Antique City Fun Fair Is Area’s Most Popular Time For Collecting

BETHLEHEM, PENN. — Antiquing and collecting is a major spring pastime in the Lehigh Valley and the Antique City Fun Fair, touted as Pennsylvania’s largest indoor antiques show, offered around 250 booths guaranteed to satisfy the collecting urge.

The Rauch Fieldhouse at Lehigh University was filled to the brim April 12–13 with dealers offering a diverse mix of choice antiques and collectibles from dolls, toys and games to vintage advertising, college pennants, china and silver, vintage posters, smalls, primitives and more. Attendance on opening day, Saturday, was very strong, but crowds were a bit lighter the next day, perhaps owing it to it being Palm Sunday.

Show manager Norman Schaut was pleased with the weekend results. “It was everything I expected and much more,” he said, noting the new online ticketing system that debuted this year worked very well, eliminating the long line at the gate that held up some buyers for nearly two hours last year. “Thanks to an aggressive advance ticketing program, which was promoted in all of the trade papers and heavy direct mail, the line only reached across the front of the building and down the side for a short distance. However, it kept our two ticket sellers and two ticket takers, one for conventional tickets and another for Internet tickets, busy all day Saturday. I prefer a steady short line rather than a long one because people become less irritated.”

The show will move its dates back one week next year to April 18–19, making it the lead-off event to Renninger’s Extravaganza nearby, making the area a destination week. “With Pennsylvania’s largest indoor event at Lehigh on April 18–19,  Renningers’ Extravaganza right after that and the Philadelphia Antiques Show at the end of April, there should be more regional attention focused on antiquing than at any other time of the year,” he said.

A star in the booth of Lorraine Wambold Estate Jewelry, Doylestown, Penn., was a yellow, orange and white diamonds necklace and earring set, while a highlight among fine antiques seen was a Tiffany lamp in the Acorn pattern at Scott’s Antiques, Milwaukee, Wis.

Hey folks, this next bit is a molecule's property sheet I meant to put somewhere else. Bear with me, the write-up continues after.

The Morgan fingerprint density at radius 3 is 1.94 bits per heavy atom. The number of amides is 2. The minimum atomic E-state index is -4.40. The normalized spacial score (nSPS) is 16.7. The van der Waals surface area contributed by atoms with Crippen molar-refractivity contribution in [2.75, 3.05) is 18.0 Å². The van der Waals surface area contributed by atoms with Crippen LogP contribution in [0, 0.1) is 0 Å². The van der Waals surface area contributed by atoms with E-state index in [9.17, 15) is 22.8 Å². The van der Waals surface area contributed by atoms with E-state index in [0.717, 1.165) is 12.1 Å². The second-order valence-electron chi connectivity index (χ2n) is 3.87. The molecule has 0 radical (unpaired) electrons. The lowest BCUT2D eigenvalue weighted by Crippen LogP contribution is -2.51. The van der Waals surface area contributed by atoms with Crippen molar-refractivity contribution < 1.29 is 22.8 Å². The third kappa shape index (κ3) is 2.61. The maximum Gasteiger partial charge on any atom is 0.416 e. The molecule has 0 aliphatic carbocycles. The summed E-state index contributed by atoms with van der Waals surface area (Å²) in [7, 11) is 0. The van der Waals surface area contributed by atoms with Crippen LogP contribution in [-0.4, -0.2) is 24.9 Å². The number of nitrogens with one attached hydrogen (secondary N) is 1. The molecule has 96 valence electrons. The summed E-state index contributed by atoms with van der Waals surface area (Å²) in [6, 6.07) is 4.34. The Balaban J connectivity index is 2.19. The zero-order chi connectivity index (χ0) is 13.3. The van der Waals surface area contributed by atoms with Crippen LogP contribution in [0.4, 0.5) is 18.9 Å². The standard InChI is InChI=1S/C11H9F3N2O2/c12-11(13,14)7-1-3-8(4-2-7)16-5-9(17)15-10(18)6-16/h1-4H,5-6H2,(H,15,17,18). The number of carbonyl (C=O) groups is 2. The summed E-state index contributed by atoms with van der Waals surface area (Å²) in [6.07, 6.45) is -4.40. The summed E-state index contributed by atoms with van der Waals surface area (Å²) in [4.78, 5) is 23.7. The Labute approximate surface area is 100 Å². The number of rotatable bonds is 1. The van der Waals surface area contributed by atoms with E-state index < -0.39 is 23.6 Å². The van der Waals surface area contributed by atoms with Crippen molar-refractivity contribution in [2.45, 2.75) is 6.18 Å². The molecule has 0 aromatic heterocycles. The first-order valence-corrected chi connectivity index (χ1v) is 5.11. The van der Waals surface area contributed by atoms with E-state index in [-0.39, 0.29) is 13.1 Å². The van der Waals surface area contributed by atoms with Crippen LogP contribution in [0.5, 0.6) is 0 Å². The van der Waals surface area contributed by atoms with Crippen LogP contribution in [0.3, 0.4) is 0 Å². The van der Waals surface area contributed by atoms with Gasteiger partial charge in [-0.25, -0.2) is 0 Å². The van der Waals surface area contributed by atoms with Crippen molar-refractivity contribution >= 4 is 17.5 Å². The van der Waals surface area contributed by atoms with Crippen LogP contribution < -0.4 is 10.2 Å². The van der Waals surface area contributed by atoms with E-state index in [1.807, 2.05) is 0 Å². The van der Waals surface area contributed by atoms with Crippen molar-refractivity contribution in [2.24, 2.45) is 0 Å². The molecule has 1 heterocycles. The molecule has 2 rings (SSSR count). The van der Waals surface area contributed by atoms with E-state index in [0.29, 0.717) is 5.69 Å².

Befitting its name, Sport & Spool Antiques, Goldsboro, N.C., had a large display rack filled with rows of thread spools, but its booth was heavily sports-oriented. College pennants, a pair of vintage snowshoes and an oar were among the highlights.

Clever or folky signage was well represented in the show. Besides the fine red and yellow quilt and country primitives West Branch Antiques, Delhi, N.Y., featured, a standout was the wood sign reading “Dangerous Corner Go Slow!” while a 7Up sign featured the logo bordered by yellow, orange, and blue waves. A vintage ad for Wrigley’s Juicy Fruit gum bore a sports theme and read “Juice Fruit Always Scores.”

Great vintage posters spanned themes such as food and drink, sports and travel at Vintage Poster Art, Morris Township, N.J. Highlights include a Pan American poster for Portugal and Spain, depicting a yellow and red clad matador, as well as a Deco-style poster for Jacquet Cognac with a peacock.

A William Spratling silver coffee/tea set having jaguar finials was a standout at Gary Niederkorn Gallery, Philadelphia, and San Francisco, while funky and very colorful pieces were offered at Deb & Ben Unger Midcentury Modern, Center Valley, Penn.

A variety of toys from cast iron to cars and trucks and police vehicles were on offer in several booths, including Bertoia’s, Vineland, N.J.;  Antique German Toys, Lengenfeld, German, and Tin Toy Works, Allentown, Penn.

For additional information, or 800-822-4119.


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